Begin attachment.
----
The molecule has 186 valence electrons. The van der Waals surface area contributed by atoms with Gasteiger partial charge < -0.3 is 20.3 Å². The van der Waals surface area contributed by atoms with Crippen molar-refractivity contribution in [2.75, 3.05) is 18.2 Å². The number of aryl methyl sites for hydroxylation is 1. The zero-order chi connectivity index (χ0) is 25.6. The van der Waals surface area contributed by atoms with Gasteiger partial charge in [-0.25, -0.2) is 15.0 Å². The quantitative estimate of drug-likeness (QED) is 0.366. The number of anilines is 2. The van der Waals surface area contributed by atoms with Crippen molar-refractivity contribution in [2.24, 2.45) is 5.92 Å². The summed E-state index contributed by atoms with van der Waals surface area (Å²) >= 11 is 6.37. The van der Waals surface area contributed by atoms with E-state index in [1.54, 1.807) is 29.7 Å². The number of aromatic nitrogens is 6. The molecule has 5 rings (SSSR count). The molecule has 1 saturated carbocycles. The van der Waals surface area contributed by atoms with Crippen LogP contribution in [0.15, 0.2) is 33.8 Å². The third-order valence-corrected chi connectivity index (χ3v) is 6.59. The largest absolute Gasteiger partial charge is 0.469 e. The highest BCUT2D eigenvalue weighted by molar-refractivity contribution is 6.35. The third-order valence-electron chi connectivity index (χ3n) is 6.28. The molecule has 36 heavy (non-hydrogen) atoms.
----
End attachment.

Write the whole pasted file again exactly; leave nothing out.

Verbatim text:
The molecule has 186 valence electrons. The van der Waals surface area contributed by atoms with Gasteiger partial charge < -0.3 is 20.3 Å². The van der Waals surface area contributed by atoms with Crippen molar-refractivity contribution in [2.75, 3.05) is 18.2 Å². The number of aryl methyl sites for hydroxylation is 1. The zero-order chi connectivity index (χ0) is 25.6. The van der Waals surface area contributed by atoms with Gasteiger partial charge in [-0.25, -0.2) is 15.0 Å². The quantitative estimate of drug-likeness (QED) is 0.366. The number of anilines is 2. The van der Waals surface area contributed by atoms with Crippen molar-refractivity contribution in [2.24, 2.45) is 5.92 Å². The summed E-state index contributed by atoms with van der Waals surface area (Å²) >= 11 is 6.37. The van der Waals surface area contributed by atoms with E-state index in [1.54, 1.807) is 29.7 Å². The number of aromatic nitrogens is 6. The molecule has 5 rings (SSSR count). The molecule has 1 saturated carbocycles. The van der Waals surface area contributed by atoms with Crippen LogP contribution in [0.15, 0.2) is 33.8 Å². The third-order valence-corrected chi connectivity index (χ3v) is 6.59. The largest absolute Gasteiger partial charge is 0.469 e. The highest BCUT2D eigenvalue weighted by molar-refractivity contribution is 6.35. The third-order valence-electron chi connectivity index (χ3n) is 6.28. The molecule has 36 heavy (non-hydrogen) atoms.